However, the day came when he managed to grab my friend by the jacket (he slammed his muzzled muzzle against her chest hard enough to grab her through the small hole in the muzzle) & she was TOTALLY CONVINCED he tried to kill her. He was put down.

                    Your story & your horse certainly fit in with these recent threads & I hope some of the rescue people will give you some input because you have raised an important question:

                    Can every horse be saved?

                    Comment


                    • #11
                      My old trainer went through this with a horse. Like your horse he was handled by a small number of very competent and experienced horse people his whole life and was still an untrustworthy, and very dangerous horse.

                      She had tried everything with him, even an animal communicator (who said he was delusional and basically insane) but there is a point where there is nothing more you can do.

                      He is OK in pasture right now and reasonably ok as far as receiving maintenance care but, yes he would have been put down if that had not worked. He will be put down if it comes to him needing any major medical treatment as he will be impossible to treat.

                      It sounds like you have given this horse every chance and he is an accident waiting to happen.

                      It's a tough decision to make though

                      [img]/infopop/emoticons/icon_frown.gif[/img] [img]/infopop/emoticons/icon_frown.gif[/img] [img]/infopop/emoticons/icon_frown.gif[/img] [img]/infopop/emoticons/icon_frown.gif[/img] [img]/infopop/emoticons/icon_frown.gif[/img]

                      Just ot amend my post, the horse I describe was a stallion till he was three. He never showed any sexual interest in mares whatsoever and gelding him made little to no difference to his behaviour. I do believe he was truly insane.

                      If you had a dog that vicious you would have put it to sleep, you shouldn't feel any more guilty just because he's a horse.

                      Comment


                      • #12
                        I am a true believer that euthanasia can be a very good thing. In fact, that's what it means "good death".
                        I was very grateful this past monday that we are able to do this for our friends, my beloved 17 year old kitty Niki was euthanized on Monday. If an animal is that aggressive it is really the only appropriate thing to do. And it also sounds like you've already made up your mind. Do not fell guilty, you would be doing the right thing, not only for yourself, but for him as well.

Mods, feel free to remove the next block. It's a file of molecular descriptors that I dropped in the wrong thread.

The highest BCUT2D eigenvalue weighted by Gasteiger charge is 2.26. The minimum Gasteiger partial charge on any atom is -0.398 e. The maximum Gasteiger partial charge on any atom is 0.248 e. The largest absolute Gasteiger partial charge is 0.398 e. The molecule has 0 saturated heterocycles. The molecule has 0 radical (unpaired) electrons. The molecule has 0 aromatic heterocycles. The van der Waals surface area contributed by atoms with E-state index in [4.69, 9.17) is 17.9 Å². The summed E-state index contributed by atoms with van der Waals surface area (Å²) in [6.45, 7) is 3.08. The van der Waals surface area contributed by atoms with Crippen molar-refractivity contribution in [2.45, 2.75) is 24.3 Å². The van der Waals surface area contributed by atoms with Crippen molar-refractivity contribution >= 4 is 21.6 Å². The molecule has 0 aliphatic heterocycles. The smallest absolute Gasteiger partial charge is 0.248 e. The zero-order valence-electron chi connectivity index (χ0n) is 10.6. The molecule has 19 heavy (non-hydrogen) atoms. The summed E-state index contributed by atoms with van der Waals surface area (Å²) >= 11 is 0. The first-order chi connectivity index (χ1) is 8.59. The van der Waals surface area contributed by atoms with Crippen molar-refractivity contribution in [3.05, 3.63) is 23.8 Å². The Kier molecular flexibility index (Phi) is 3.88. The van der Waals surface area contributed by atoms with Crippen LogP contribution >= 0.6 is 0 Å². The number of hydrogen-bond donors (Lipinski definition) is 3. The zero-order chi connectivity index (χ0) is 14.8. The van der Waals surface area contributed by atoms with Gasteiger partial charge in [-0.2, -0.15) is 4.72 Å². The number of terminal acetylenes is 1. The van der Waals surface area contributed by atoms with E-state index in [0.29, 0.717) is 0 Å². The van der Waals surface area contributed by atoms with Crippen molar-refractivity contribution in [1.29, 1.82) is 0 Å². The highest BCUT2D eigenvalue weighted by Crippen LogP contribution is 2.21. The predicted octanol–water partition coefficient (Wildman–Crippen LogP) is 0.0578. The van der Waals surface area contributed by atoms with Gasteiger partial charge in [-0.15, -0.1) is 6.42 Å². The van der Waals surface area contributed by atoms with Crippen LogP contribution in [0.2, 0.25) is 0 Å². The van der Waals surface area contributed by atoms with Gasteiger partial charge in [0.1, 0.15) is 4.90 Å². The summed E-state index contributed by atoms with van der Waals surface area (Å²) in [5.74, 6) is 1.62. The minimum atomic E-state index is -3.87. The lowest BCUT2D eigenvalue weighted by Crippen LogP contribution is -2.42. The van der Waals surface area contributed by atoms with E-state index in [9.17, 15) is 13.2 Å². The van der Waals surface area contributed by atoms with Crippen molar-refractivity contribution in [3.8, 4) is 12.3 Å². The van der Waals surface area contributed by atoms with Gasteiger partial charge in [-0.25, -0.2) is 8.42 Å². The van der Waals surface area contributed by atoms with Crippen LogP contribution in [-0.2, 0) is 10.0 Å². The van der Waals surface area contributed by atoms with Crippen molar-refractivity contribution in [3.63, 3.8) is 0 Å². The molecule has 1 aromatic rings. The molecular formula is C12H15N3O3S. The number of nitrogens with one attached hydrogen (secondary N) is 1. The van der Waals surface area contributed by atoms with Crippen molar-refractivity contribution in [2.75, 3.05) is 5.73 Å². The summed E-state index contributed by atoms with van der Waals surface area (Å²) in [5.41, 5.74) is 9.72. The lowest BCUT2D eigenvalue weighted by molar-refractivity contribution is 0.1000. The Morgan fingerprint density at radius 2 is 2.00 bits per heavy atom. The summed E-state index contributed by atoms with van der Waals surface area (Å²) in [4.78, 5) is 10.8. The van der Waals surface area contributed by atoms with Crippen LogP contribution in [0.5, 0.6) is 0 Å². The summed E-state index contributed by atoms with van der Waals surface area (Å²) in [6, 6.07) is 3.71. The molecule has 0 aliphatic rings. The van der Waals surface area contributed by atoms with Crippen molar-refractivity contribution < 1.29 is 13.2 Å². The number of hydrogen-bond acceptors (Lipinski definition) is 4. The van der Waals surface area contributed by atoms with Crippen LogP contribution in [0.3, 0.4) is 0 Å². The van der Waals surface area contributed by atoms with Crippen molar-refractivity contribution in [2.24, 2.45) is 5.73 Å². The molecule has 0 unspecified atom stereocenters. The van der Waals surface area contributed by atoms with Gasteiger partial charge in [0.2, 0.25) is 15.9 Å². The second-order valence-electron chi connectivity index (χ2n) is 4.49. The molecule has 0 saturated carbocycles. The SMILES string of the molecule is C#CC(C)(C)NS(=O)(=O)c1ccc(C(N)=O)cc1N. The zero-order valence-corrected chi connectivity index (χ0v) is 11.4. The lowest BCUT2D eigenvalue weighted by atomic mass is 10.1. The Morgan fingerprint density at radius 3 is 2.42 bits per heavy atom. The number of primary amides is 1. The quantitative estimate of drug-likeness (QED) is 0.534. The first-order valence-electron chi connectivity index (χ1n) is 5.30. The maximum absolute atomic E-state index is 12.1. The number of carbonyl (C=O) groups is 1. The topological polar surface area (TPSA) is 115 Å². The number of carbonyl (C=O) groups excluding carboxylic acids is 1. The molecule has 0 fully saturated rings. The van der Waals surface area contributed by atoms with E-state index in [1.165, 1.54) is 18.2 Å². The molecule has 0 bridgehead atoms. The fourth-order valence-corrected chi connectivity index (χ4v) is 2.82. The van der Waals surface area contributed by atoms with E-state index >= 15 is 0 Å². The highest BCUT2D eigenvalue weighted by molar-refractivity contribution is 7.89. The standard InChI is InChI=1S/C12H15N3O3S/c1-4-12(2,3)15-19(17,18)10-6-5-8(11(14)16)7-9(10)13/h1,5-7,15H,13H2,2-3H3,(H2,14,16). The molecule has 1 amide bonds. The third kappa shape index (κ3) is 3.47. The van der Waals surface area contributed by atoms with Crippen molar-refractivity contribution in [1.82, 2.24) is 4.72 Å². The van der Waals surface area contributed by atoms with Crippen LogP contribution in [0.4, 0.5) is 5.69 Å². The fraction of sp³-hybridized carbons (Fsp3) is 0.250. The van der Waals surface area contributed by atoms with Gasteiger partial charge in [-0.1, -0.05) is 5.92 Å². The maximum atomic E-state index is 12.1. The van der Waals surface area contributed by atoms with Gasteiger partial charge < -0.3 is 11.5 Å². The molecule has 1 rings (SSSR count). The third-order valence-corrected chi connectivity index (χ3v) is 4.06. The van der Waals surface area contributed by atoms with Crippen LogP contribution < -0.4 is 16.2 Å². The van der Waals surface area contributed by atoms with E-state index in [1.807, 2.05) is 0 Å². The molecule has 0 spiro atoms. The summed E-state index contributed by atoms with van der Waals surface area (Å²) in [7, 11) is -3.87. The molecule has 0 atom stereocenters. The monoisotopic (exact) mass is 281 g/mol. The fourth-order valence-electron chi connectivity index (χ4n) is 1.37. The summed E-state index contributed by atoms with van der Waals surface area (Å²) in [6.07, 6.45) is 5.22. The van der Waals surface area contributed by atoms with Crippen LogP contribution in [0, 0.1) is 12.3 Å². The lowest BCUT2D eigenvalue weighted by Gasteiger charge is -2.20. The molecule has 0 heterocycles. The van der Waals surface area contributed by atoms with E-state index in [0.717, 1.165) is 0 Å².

Grab mane and kick on!

                        Comment


                        • #13
                          I also need to add my two cents as an educator (school guidance counselor). Please, please do not call euthanasia "putting to sleep". It is very, very confusing for children and can do quite a bit of damage. Please call it what it is, euthanasia or put down, but not put to sleep. That is not what it is.
                          Grab mane and kick on!

                          Comment


                          • #14
                            He may have some terrible problem, like a brain tumour - it is just not normal for horses to behave like this. But behave like this he does, and he is a danger to everyone around him. I think you have tried, and it is only a matter of time. I also think he cannot be very happy either if he acts like this -
                            but please don't send him to auction or to the slaughter house - call the vet.
                            It's not a happy situation, but it is a quick and humane death.
                            I'm sorry for you and sorry for him too.
                            A Fine Romance. April 1991 - June 2016. Loved forever.

                            Comment


                            • #15
                              I feel that your signature line sums it up best...only slightly alter it to "Life is too short to ride ugly horses."